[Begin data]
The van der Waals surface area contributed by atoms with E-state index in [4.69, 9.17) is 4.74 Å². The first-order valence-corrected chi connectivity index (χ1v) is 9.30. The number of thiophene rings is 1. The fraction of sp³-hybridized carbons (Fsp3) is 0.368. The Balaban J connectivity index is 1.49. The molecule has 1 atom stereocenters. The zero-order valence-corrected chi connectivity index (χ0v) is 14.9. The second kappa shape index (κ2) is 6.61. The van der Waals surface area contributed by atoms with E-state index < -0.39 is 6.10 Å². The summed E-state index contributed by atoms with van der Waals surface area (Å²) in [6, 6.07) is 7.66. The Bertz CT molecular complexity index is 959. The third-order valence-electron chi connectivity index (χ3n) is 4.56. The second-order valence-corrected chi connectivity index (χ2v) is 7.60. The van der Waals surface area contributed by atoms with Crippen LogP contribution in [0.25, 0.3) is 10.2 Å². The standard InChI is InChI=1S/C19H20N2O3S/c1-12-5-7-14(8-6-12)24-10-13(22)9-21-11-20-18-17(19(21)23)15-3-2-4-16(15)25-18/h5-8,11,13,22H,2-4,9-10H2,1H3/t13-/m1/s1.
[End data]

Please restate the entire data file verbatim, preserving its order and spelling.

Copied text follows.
The van der Waals surface area contributed by atoms with E-state index in [4.69, 9.17) is 4.74 Å². The first-order valence-corrected chi connectivity index (χ1v) is 9.30. The number of thiophene rings is 1. The fraction of sp³-hybridized carbons (Fsp3) is 0.368. The Balaban J connectivity index is 1.49. The molecule has 1 atom stereocenters. The zero-order valence-corrected chi connectivity index (χ0v) is 14.9. The second kappa shape index (κ2) is 6.61. The van der Waals surface area contributed by atoms with E-state index < -0.39 is 6.10 Å². The summed E-state index contributed by atoms with van der Waals surface area (Å²) in [6, 6.07) is 7.66. The Bertz CT molecular complexity index is 959. The third-order valence-electron chi connectivity index (χ3n) is 4.56. The second-order valence-corrected chi connectivity index (χ2v) is 7.60. The van der Waals surface area contributed by atoms with Crippen LogP contribution in [0.25, 0.3) is 10.2 Å². The standard InChI is InChI=1S/C19H20N2O3S/c1-12-5-7-14(8-6-12)24-10-13(22)9-21-11-20-18-17(19(21)23)15-3-2-4-16(15)25-18/h5-8,11,13,22H,2-4,9-10H2,1H3/t13-/m1/s1.